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FAQ

Due to Kluson's long history, closure in the 1980's, lack of reference materials, and general misinformation, there is often some confusion as to which Kluson tuning machine model is appropriate for vintage correctness or modern playability. With a history spanning over 90 years, there have been numerous changes to the design of Kluson tuning machines. We have taken your most frequently asked questions and answered them here.

  • What's the difference between single, double, or no line?

    1. NO LINE (1950)

      NO LINE (1950)

      Rear dust cover/housing appearance used from 1950 to 1955.

    2. SINGLE LINE (1956)

      SINGLE LINE (1956)

      Rear dust cover/housing appearance used from 1956 to 1964.

    3. DOUBLE LINE (1965)

      Rear dust cover/housing appearance used from 1965 to 1969.

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  • What's the difference between post types?

    1. SAFETI STRING

      SAFETI STRING

      Designed to anchor the string without leaving the cut end of the string exposed for safety.

    2. STANDARD

      STANDARD

      Common type of string post with a hole drilled straight through the post and an area of the post milled or shaped to retain the windings within a general area of the post length.

    3. SLOTTED HEADSTOCK

      SLOTTED HEADSTOCK

      String post used in horizontal mounted tuning machines with a single hole drilled through a straight post.

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  • What's the difference between single or double ring?

    1. SINGLE RING (1950)

      SINGLE RING (1950)

      Shape of tulip/keystone buttons used from 1950 to 1960. A single decorative ring molded into the bottom of the button, extending the distance of the button for more stability on a smaller button.

    2. DOUBLE RING (1961)

      DOUBLE RING (1961)

      Shape of tulip/keystone buttons used from 1961 to 1969. Two decorative rings molded into the bottom of the button, extending the distance of the button for more stability on a smaller button.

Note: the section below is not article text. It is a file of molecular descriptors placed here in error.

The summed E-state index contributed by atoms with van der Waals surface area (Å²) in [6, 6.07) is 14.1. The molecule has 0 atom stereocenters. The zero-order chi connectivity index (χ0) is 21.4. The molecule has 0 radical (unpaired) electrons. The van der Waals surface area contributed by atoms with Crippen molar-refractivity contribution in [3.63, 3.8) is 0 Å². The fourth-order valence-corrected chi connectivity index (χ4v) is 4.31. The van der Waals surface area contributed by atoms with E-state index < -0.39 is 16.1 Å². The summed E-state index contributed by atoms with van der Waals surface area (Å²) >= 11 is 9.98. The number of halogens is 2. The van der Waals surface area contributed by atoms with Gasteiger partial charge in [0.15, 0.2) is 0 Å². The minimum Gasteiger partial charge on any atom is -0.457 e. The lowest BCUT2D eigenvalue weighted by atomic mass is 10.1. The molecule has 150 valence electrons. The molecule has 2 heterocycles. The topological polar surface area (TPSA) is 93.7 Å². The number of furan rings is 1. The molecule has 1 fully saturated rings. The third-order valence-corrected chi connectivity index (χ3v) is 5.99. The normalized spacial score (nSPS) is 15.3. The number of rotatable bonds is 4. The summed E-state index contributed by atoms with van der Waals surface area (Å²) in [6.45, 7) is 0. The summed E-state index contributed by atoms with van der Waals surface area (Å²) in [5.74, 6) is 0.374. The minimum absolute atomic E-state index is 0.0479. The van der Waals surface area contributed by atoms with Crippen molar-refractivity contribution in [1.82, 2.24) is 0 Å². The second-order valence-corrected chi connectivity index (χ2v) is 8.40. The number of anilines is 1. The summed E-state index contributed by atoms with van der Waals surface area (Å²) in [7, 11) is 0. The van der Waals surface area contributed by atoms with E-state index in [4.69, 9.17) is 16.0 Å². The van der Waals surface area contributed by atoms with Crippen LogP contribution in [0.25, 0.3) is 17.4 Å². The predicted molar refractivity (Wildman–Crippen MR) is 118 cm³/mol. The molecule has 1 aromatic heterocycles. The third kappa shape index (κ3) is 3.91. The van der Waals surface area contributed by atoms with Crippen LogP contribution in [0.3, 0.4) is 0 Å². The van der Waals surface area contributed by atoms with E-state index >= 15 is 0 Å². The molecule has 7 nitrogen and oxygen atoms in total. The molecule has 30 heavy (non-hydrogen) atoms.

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  • What's the difference between push-in or bolt bushings?

    1. PUSH-IN PUSH-IN

      PUSH-IN

      Metal bushing used to secure side to side movement of the string post on the front side of an instrument while under string tension. The knurled metal outer shape holds the bushing securely to the wood of the peg hole.

    2. BOLT BOLT BOLT

      BOLT

      Modern bushing-washer combination typical of diecast tuning machines used to secure side to side movement of the string post on the front side of an instrument while under string tension. Secures directly to tuning machine housing through peg hole.

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  • What's the difference between collared or non-collared?

    1. COLLARED

      COLLARED

      Common to most diecast tuning machines. The collar is molded to housing that surrounds string post. The collar is usually threaded to accept a bolt bushing.

    2. NON-COLLARED

      NON-COLLARED

      This lack of collar allows for a smaller peg hole with a push-in bushing. Allows for installation on vintage instruments without modification to the size of the peg hole.

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  • What's the difference between locking or non-locking?

    1. LOCKING LOCKING

      LOCKING

      Mechanism designed into the tuning machine to lock strings in place without the traditional requirement of multiple string windings. Allows for quicker string changes as well as increased tuning stability when using both fixed and tremolo style bridges.

    2. NON-LOCKING LOCKING

      NON-LOCKING

      Traditional string post requiring an accumulation of windings to secure the string from slippage.

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